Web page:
The ballet’s story is quickly told: Pygmalion, a sculptor, falls in love with one of his own creations. Would-be girlfriend Céphise doesn’t buy it and is jealous. Cupid intervenes and the statue comes to life. The latter is taught how to dance–cue several instrumental courtly and country dances–and everyone lives happily ever thereafter. Except for Céphise, possibly.
Jean-Philippe Rameau is said to have dashed it off in a good week, but you would never know since the whole work suggests nothing but craftsmanship and inspiration. The sarabandes and contredanses have a rustic-rhythmic quality one moment and a spirited and light-footed dancing trait the next. One number after another turns out to be awfully catchy. Cyrille Dubois’ charming light-lyrical and natural tenor delights throughout. It proves to be a familiar voice because it is the same Cyrille Dubois whose “lithe, golden-ringing tenor” was one of “my two happiest surprises-of-the-disc” on Warner’s Strasbourg recording of Les Troyens.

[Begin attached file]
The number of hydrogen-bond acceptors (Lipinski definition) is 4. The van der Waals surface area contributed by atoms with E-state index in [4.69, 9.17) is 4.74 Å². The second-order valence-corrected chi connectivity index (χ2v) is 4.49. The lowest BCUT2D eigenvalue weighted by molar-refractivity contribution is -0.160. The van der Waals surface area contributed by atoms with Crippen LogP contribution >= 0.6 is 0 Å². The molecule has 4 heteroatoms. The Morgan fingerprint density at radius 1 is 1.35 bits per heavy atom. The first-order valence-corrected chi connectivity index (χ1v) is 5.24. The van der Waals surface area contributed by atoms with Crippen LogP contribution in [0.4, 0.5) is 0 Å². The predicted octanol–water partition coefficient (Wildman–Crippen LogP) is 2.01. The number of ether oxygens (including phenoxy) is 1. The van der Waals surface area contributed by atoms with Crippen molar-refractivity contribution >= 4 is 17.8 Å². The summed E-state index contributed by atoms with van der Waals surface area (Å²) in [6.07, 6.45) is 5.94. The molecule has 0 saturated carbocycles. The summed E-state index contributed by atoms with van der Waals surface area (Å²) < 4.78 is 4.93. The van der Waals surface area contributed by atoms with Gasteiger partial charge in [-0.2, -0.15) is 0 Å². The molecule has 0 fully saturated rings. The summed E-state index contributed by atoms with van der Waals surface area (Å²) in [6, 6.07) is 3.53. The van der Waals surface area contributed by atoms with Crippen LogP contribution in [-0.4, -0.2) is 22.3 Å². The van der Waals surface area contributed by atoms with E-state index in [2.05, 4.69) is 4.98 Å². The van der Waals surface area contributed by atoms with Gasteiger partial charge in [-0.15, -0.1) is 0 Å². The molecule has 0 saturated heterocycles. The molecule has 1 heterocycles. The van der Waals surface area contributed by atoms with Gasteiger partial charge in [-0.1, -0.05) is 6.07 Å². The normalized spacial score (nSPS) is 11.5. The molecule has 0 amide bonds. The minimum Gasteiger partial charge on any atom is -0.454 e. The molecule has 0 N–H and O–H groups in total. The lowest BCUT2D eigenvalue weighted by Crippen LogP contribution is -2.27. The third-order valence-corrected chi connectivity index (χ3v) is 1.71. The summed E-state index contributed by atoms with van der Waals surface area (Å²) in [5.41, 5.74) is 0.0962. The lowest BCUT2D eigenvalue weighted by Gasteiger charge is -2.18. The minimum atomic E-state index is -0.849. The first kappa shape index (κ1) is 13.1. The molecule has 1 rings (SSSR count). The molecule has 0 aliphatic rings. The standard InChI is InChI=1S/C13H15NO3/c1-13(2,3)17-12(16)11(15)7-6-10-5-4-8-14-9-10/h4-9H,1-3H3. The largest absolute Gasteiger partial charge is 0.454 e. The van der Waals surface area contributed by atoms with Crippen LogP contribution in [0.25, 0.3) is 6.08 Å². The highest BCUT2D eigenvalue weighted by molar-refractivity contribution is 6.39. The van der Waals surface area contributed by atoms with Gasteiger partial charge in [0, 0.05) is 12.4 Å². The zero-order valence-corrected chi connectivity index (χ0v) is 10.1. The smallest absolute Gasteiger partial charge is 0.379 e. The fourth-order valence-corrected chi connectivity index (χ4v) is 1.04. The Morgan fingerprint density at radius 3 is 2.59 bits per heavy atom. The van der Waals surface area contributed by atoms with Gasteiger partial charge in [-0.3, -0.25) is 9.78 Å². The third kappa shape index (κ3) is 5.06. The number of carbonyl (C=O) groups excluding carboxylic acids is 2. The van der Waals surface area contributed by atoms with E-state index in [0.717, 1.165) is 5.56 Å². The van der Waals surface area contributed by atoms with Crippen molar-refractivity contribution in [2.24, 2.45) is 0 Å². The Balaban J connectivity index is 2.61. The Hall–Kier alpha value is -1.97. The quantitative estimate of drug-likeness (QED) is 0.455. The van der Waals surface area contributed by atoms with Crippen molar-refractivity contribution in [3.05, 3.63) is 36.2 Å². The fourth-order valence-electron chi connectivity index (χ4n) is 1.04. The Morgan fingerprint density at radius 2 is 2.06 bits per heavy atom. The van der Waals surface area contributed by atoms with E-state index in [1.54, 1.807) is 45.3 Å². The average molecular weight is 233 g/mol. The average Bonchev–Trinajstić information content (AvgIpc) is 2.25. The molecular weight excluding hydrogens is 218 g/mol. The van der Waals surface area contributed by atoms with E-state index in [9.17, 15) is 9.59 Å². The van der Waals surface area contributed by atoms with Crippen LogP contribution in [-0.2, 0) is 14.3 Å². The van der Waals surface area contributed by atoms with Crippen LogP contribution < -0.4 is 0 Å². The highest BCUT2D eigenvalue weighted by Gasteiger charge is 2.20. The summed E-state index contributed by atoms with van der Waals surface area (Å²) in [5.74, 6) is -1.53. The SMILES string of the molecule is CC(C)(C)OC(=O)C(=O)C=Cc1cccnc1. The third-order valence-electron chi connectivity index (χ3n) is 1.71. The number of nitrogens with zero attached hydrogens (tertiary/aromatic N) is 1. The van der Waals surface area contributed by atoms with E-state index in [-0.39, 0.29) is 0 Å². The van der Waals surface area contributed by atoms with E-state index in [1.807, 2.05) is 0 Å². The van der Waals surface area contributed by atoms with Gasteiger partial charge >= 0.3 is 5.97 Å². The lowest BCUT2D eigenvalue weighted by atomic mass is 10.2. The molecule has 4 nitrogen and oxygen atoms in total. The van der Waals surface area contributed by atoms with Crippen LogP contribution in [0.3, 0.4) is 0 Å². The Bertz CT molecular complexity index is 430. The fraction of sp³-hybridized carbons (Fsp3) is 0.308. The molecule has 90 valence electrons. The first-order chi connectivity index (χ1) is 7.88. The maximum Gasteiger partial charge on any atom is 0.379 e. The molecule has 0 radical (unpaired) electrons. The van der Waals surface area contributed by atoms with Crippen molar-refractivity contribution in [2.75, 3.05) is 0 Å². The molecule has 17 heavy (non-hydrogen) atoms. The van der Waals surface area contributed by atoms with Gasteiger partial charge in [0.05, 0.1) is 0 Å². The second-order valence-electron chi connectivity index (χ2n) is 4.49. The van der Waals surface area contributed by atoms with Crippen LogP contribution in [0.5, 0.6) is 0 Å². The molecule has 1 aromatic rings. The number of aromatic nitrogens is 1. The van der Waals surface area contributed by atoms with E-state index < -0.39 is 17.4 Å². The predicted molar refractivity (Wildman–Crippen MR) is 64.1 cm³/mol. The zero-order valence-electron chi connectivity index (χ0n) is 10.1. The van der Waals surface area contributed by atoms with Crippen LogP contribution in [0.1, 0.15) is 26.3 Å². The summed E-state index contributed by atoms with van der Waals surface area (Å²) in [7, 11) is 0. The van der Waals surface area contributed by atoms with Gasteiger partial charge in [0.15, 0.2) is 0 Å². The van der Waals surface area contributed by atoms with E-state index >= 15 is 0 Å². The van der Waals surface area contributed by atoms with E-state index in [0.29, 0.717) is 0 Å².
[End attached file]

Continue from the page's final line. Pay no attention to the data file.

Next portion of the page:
Add the dashing Arnold Schoenberg Chorus (this was recorded at Vienna’s Theater an der Wien), the general swing and flow, the deftly played harpsichord by Stéphane Fuget, and the whole disc simply reveals itself a refreshing, terrific, saftig case of French baroque at its best. A massive bonus is the orchestral suite of Les Fêtes de Polymnie–Les Talens Lyriques under Christophe Rousset performs, here as in the ballet, with a wealth of color and virtuosity that is the pinnacle of the post-Historically Informed Performance style: Utterly baroque in its components; utterly romantic in effect. Oh, sweet embraceable Rameau!